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Isaiah Crowell is far and away the Browns’ most coveted fantasy football asset for 2017.

By Pat Fitzmaurice
August 02, 2017

To borrow a phrase from the band Funkadelic, the Cleveland Browns’ offense is standing on the verge of getting it on.

The Cleveland offense won’t fully have it on, however, until the team finds its first truly reliable starting quarterback since Bernie Kosar. Until then, the Browns are like Funkadelic without the funkmaster himself, George Clinton—there are some fine musicians in the ensemble, but the bandleader is missing. Many of the requisite performers are on hand for the Browns, including the members of one of the best offensive lines in the league. Unfortunately, the absence of a viable quarterback could prevent Cleveland’s skill players from reaching their ceilings.

Running Backs

Isaiah Crowell RB14 RB13 Approach cautiously
Duke Johnson RB53 RB38 Grab him

Isaiah Crowell is far and away the Browns’ most coveted fantasy asset after a season in which he produced 1,271 yards from scrimmage, scored seven touchdowns, averaged 4.8 yards per carry and became a useful asset in the passing game, with 40 catches for 319 yards. The rugged Crowell averaged 3.18 yards after contact last year, according to Pro Football Focus, the third-best mark among qualifying running backs.

There have been character concerns about Crowell in the past, but things have been quiet on that front for a year. He went undrafted in 2014 despite an illustrious prep career and SEC Freshman of the Year honors at the University of Georgia, thanks to a weapons arrest that got him dismissed from Georgia and a reputation for being hard to coach. Last summer, amidst a national outcry over the police killings of two young black men, Crowell used his Twitter account to post an image of a police officer getting his throat slit by a masked assailant. He quickly deleted the post, but the image had been captured and the damage done.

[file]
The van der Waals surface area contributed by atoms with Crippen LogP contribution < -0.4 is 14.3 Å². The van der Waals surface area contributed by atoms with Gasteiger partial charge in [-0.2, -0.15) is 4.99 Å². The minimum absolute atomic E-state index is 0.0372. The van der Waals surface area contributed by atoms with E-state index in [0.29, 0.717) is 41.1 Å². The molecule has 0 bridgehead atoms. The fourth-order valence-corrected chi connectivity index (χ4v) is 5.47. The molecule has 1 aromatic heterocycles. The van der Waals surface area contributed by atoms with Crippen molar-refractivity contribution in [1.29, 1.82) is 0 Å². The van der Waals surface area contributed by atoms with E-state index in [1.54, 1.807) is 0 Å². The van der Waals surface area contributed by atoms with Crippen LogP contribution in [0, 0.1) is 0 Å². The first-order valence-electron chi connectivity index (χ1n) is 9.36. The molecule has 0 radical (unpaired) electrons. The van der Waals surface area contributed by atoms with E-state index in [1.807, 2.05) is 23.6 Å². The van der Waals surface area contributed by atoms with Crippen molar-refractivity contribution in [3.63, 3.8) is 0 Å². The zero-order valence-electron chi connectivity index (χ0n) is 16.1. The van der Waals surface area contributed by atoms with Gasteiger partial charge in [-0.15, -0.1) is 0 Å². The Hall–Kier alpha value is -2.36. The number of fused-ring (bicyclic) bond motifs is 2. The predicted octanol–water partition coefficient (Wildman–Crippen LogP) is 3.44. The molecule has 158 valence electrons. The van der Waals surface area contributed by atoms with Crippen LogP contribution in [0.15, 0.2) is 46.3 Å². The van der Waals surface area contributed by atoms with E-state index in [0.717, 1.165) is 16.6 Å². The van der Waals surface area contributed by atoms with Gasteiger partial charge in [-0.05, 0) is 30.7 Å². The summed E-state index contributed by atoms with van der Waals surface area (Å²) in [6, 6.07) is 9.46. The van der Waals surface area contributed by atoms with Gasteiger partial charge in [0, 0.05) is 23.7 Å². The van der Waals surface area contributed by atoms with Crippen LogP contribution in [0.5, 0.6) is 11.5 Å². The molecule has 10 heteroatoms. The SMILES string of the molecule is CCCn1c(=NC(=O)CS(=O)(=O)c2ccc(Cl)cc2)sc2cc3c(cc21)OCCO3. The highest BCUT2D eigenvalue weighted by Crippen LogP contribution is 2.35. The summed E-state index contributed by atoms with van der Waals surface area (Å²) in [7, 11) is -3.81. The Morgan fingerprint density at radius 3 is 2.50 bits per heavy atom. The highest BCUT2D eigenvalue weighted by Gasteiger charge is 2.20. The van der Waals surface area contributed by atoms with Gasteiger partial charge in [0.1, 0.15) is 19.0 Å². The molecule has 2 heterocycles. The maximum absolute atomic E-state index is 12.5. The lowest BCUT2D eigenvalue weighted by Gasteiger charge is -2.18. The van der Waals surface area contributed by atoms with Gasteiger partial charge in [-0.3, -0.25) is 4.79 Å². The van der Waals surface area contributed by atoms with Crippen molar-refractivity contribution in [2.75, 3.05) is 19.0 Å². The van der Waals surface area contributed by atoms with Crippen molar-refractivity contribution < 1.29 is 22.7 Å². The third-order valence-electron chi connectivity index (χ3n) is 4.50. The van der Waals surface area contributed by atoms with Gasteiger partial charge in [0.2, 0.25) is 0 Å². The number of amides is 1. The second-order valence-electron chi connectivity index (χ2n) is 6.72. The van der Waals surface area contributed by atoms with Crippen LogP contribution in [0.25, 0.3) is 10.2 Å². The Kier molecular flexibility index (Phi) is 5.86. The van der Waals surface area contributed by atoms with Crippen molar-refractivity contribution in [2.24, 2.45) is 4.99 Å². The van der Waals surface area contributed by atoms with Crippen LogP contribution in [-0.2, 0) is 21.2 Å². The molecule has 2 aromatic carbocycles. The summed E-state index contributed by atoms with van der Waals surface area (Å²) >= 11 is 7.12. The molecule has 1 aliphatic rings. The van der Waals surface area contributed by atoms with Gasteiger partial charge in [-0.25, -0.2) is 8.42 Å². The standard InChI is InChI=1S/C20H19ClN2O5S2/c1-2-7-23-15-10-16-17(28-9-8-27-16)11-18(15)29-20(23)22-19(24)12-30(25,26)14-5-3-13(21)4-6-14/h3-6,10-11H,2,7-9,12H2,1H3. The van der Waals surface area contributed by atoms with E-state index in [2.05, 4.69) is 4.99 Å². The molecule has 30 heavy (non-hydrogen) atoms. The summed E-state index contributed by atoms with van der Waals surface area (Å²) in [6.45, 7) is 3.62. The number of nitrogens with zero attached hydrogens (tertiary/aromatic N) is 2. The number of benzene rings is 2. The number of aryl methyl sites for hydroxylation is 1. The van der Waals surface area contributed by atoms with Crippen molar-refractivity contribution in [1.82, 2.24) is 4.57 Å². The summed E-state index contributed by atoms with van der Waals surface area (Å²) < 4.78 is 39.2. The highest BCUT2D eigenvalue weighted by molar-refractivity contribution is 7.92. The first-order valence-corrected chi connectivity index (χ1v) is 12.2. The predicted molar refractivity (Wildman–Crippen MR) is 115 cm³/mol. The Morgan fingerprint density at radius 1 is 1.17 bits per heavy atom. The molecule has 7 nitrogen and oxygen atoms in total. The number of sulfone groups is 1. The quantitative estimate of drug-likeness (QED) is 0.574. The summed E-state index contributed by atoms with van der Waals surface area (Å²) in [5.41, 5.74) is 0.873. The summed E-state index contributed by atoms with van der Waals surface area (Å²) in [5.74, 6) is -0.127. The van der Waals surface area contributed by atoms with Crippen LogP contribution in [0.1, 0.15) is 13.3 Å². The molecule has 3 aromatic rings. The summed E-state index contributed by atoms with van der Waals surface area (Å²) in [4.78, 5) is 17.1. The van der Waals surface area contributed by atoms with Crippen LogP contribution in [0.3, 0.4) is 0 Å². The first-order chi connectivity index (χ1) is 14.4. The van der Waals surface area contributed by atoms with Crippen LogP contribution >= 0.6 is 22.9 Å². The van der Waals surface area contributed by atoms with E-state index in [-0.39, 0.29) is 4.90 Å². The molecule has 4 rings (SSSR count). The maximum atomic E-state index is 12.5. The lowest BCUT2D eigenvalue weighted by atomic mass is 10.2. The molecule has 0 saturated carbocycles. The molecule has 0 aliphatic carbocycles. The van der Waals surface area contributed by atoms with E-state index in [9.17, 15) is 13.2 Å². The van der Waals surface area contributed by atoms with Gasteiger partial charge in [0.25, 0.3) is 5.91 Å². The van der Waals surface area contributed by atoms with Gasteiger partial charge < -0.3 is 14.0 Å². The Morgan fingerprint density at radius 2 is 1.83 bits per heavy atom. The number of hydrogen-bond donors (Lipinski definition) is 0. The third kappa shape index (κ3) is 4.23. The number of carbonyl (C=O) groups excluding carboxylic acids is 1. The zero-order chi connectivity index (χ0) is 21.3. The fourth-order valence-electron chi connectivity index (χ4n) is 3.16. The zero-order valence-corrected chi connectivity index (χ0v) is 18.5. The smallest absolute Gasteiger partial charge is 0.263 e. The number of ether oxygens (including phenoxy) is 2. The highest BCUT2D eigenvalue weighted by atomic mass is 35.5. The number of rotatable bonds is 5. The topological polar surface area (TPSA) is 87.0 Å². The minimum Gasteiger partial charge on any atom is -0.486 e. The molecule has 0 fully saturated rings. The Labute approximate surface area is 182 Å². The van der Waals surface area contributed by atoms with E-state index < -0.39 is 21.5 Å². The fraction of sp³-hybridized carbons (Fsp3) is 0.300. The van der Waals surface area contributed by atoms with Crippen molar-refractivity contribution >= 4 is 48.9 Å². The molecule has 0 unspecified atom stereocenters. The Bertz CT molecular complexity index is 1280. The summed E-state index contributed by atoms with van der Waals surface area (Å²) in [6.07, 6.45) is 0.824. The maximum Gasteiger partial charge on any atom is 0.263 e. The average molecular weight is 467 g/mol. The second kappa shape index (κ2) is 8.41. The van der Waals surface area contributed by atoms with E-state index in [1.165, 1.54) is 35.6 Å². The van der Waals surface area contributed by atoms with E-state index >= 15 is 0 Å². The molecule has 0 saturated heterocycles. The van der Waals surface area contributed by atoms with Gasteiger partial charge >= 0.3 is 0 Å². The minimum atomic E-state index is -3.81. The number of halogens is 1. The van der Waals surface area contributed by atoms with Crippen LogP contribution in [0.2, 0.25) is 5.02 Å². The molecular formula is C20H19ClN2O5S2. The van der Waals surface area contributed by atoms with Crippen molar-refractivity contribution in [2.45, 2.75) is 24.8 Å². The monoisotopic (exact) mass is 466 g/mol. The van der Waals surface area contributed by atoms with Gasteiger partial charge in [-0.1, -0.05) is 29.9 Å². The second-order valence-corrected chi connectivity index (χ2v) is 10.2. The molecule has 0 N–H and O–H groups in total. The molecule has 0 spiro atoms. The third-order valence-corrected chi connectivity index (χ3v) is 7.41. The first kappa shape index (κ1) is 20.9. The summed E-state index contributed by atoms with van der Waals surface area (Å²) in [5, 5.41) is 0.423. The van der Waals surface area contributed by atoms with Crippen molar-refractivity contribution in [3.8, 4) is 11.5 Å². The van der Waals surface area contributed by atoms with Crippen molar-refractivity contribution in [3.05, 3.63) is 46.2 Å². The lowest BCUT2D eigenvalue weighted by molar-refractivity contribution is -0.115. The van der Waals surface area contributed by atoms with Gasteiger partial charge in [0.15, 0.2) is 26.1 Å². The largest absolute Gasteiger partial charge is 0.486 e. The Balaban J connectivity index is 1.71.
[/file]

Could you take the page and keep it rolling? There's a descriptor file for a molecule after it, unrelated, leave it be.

Crowell finished RB14 in fantasy scoring last year, and appropriately, his Fantasy Football Calculator ADP is RB14. Crowell’s talent and the caliber of his offensive line are appealing. The concerns are twofold: (1) With the Browns destined to get substandard play at quarterback, Crowell is likely to face more than his fair share of heavy defensive fronts; and (2) with the Browns short-stacked at QB and on defense, Crowell is probably going to be victimized by a lot of negative game scripts, with the Browns trailing and thus unable to fully commit to their running game. Crowell’s ADP is fair relative to his position, but he’s typically being drafted early in the third round, at a point where the pass-catching options are more attractive than the RB options. I’ll probably be drafting around Crowell this year rather than chasing him.

The prospect of negative game scripts is less daunting for Cleveland’s primary passing-down back, Duke Johnson, who’s looking like a nice value. Johnson has had more than 50 receptions and 500 receiving yards in each of his first two NFL seasons. He has a two-year catch rate of 78.1% and has averaged 9.2 yards per catch. Johnson has scored only three touchdowns in 32 games with the Browns, but during his college career at the University of Miami (Fla.) he scored 30 times in 33 games. There’s some sneaky TD upside here, and while Johnson hasn’t been a big factor in the Cleveland running game yet, there may be growth potential in that area, too, considering that Johnson was a prolific college runner who ran for 1,652 yards in his final season with the Hurricanes. I love Johnson at his ADP of RB53 and have been landing him repeatedly in early drafts.


Cody Kessler N/A QB27 Stream only

Cody Kessler is favored to be the Browns’ Week 1 starter at quarterback. He was surprisingly competent in nine rookie-year appearances, completing 65.6% of his throws, averaging 7.08 yards per attempt and throwing six touchdown passes against only two interceptions. But Kessler was pummeled, leaving a Week 5 game against Pittsburgh with a chest injury and eventually being shut down for the year after sustaining two concussions. Kessler isn’t draftable in average-sized leagues but could be a viable matchup play against lesser defenses.